This is the story of David Marshall 'Marsh' Williams, the real life inventor of the world famous M-1 Carbine automatic rifle used in WWII. It all started when Marsh, who was one to do ... See full summary »
The Roth family lead a quiet life in a small village in the German Alps during the early 1930's. When the Nazi's come to power, the family is divided and Martin Brietner, a family friend is... See full summary »
On a quick trip to the city, young university professor Peter Morgan falls in love with nightclub performer Francey Brent and marries her after a whirlwind romance. But when he goes back ... See full summary »
Lt. Col. Robert (Dutch) Holland was a third baseman for the St. Louis Cardinals, not a pitcher. While at spring training a B-36 flew over the field and Dutch was standing on third base. ... See full summary »
Oliver Pease gets a dose of courage from his wife Martha and tricks the editor of the paper (where he writes lost pet notices) into assigning him the day's roving question. Martha suggests,... See full summary »
Detective Guy Johnson's client, Willie Heywood is framed for murder and while Guy hides him so he can catch the real killer, both of them are nabbed by the police, tried, convicted and ... See full summary »
W.S. Van Dyke
Playwright Gaylord Esterbrook scores a hit with his first Broadway play, both with the critics and with leading lady Linda Paige. He and Linda are happily married until a patroness of the ... See full summary »
The movie is about Chicago White Sox pitcher Monty Stratton (Jimmy Stewart), who in the 1930s, compiled a 37-19 won-loss record in three seasons. After he became the winningest right-hander in the American League, his major league career ended prematurely when a hunting accident in 1938 forced doctors to amputate his right leg. With a wooden leg and his wife Ethel's (June Allyson) help, Stratton made a successful minor league comeback in 1946, continuing to pitch in minor leagues throughout the rest of the 1940s and into the 1950s. Written by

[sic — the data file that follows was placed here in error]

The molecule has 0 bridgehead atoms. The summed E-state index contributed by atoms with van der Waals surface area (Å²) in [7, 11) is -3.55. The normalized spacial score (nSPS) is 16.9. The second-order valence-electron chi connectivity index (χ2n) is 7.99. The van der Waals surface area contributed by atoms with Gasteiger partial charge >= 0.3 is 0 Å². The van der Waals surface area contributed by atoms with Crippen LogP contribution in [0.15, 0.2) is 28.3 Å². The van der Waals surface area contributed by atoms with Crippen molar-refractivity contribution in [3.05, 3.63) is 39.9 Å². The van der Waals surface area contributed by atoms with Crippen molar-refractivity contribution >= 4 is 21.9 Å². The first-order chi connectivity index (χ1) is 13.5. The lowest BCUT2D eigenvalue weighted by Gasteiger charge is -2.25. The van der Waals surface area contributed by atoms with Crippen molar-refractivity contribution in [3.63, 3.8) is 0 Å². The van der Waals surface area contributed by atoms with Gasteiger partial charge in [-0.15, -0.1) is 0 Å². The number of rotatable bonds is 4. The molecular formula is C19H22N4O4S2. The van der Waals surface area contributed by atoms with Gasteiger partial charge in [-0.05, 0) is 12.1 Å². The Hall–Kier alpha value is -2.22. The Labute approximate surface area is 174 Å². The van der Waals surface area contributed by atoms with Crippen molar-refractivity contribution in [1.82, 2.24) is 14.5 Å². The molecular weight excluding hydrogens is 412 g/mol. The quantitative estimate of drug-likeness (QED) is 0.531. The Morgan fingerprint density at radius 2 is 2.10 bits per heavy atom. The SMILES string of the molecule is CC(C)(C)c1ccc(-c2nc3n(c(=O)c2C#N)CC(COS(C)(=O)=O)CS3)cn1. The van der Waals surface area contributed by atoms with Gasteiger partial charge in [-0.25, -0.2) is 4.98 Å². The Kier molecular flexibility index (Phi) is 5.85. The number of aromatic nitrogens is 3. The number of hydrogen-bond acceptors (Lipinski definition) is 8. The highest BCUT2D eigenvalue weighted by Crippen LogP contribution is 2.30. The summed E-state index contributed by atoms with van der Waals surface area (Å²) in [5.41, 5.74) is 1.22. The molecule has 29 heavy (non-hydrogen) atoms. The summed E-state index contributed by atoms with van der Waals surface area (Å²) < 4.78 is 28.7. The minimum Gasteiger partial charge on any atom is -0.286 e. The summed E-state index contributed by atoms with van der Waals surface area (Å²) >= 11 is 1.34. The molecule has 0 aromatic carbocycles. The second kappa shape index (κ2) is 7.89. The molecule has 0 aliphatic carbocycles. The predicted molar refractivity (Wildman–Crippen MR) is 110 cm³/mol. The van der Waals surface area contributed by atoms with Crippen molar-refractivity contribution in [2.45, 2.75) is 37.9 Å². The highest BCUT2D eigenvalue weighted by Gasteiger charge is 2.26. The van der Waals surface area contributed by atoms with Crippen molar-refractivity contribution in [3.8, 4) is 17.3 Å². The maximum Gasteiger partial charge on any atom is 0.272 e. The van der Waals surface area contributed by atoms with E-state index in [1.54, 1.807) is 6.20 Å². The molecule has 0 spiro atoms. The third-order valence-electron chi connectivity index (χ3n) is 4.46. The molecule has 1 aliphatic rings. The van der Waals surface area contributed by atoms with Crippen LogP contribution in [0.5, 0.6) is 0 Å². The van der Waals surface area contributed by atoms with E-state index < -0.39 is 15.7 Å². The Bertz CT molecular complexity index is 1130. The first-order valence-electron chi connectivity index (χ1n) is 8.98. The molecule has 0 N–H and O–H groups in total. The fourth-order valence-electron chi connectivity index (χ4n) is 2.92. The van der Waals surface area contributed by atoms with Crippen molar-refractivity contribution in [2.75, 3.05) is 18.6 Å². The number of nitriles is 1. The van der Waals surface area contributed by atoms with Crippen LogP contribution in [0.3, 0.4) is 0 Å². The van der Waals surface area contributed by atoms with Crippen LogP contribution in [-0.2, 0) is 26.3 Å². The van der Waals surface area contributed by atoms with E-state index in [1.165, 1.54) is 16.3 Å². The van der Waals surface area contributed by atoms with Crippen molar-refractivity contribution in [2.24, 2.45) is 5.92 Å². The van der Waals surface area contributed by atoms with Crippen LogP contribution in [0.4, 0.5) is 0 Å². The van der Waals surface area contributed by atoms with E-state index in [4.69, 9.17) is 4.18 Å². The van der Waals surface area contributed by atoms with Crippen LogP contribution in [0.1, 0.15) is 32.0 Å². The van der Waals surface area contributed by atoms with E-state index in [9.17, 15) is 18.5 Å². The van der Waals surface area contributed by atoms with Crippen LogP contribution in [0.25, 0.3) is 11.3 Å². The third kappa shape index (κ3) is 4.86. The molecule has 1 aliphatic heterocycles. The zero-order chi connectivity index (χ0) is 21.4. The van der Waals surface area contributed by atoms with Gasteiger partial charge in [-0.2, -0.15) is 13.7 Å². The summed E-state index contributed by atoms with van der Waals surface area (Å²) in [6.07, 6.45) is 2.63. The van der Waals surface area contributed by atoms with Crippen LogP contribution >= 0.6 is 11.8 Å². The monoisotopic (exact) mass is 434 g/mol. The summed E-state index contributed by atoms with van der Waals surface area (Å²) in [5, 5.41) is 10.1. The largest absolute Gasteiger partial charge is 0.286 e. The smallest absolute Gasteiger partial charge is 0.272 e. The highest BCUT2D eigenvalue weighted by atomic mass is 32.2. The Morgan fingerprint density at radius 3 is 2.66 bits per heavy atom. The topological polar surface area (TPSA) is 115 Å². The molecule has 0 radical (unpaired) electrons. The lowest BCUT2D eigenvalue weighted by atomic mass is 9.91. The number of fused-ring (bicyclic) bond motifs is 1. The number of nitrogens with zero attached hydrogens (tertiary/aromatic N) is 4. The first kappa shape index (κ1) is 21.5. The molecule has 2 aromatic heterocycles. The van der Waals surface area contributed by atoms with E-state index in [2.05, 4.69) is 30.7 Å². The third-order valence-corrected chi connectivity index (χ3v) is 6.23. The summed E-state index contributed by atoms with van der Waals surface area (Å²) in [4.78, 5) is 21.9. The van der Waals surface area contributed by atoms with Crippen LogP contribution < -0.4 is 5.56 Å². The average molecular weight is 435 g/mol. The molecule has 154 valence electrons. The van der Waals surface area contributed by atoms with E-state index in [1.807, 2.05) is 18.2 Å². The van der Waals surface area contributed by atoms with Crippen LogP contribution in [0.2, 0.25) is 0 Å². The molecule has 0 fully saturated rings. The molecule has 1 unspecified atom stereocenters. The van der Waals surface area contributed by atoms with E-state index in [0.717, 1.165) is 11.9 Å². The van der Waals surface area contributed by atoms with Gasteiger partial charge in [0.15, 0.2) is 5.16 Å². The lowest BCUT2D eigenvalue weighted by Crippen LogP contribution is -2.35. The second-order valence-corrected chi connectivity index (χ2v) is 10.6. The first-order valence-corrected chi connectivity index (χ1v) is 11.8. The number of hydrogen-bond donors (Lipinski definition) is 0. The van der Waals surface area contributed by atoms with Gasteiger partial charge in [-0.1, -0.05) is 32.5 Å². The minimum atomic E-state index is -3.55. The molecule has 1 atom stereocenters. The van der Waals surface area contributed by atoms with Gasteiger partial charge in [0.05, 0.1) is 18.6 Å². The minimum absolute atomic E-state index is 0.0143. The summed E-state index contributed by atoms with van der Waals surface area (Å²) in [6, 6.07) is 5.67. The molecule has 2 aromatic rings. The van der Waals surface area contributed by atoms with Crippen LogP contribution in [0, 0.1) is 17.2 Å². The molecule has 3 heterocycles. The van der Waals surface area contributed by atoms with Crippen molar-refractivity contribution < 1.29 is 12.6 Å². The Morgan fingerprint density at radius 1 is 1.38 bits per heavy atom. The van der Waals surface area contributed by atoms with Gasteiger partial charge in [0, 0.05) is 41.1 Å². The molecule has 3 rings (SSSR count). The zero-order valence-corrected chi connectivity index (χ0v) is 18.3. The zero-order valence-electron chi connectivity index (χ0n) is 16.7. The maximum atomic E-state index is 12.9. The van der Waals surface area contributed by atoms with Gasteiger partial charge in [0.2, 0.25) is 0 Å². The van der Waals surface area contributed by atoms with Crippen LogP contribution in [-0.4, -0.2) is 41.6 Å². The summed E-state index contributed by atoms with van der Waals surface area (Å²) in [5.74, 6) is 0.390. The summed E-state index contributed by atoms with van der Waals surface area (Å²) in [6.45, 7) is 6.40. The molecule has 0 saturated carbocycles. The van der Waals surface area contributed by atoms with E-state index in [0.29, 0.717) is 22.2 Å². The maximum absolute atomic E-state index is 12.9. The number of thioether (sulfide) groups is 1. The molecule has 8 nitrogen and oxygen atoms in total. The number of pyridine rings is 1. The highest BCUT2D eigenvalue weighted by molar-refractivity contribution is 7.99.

The movie has Stratton's debut against the New York Yankees. Monty Stratton actually debuted against the Detroit Tigers (June 2, 1934). See more »
Honey, do you know there's a tailor in Chicago that gives a suit of clothes away to any ballplayer that hits the scoreboard in center field? As of yesterday the New York Yankees are the best dressed team in baseball.
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Made in 1949 - at about the time that WWII veteran amputees were emerging from their VA hospital prosthetics rehab program and thus beginning to appear among the general population - 'The Stratton Story' topic of a man working hard to overcome the wound he suffered was timely, and it helps to explain the film's resonance with the audiences of its day.
Well crafted in all respects 'The Stratton Story,' though certainly a rather fictionalized Hollywood treatment, gives a straightforward, honest look at a man, a farmer, a baseball player, a husband, a father facing his amputation squarely and making the best of himself despite his handicap - and the real Monty Stratton accomplished this feat in the days before every mosquito bite or knee-scrape prompted the callout of armies of professional counsellors. The pairing of June Allyson with James Stewart proved to yield attractive screen power as the two thespians work together very well here in their first effort as a movie couple. The supporting cast give solid performances, though I give special mention to Agnes Moorehead for her restrained, dignified portrayal of Stratton's mother which in the hands of a lesser actress could have been turned into a cliché of the farm-earth-mother.
There's fraught drama here as well as lighthearted and inspiring moments, and none are overindulged or wrung out beyond their intrinsic value. 'The Stratton Story' is a nicely balanced example of forthright cinematic storytelling of a self-reliant man supported unflinchingly by his clear-eyed, plain-spoken family and his baseball fraternity. Over time the film stands up well and it needs no third millennium explication or embellishment; it's fine fare for adults and children alike.
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